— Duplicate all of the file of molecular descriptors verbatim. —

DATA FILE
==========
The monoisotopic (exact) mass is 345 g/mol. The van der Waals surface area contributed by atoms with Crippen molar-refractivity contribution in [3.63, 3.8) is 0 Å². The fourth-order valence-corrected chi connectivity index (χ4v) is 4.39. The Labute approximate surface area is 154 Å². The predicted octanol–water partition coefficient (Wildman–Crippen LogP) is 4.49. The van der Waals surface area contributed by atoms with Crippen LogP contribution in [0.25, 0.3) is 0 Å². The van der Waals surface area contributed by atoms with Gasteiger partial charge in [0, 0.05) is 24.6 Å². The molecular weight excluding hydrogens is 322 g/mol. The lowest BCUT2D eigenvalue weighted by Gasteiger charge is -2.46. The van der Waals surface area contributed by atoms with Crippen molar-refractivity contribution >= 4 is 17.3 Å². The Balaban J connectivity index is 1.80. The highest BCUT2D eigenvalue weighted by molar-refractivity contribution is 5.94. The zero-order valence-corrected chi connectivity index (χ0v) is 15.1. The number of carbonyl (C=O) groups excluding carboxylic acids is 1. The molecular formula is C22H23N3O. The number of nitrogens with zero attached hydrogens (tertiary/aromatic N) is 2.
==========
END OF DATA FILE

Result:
The monoisotopic (exact) mass is 345 g/mol. The van der Waals surface area contributed by atoms with Crippen molar-refractivity contribution in [3.63, 3.8) is 0 Å². The fourth-order valence-corrected chi connectivity index (χ4v) is 4.39. The Labute approximate surface area is 154 Å². The predicted octanol–water partition coefficient (Wildman–Crippen LogP) is 4.49. The van der Waals surface area contributed by atoms with Crippen LogP contribution in [0.25, 0.3) is 0 Å². The van der Waals surface area contributed by atoms with Gasteiger partial charge in [0, 0.05) is 24.6 Å². The molecular weight excluding hydrogens is 322 g/mol. The lowest BCUT2D eigenvalue weighted by Gasteiger charge is -2.46. The van der Waals surface area contributed by atoms with Crippen molar-refractivity contribution >= 4 is 17.3 Å². The Balaban J connectivity index is 1.80. The highest BCUT2D eigenvalue weighted by molar-refractivity contribution is 5.94. The zero-order valence-corrected chi connectivity index (χ0v) is 15.1. The number of carbonyl (C=O) groups excluding carboxylic acids is 1. The molecular formula is C22H23N3O. The number of nitrogens with zero attached hydrogens (tertiary/aromatic N) is 2.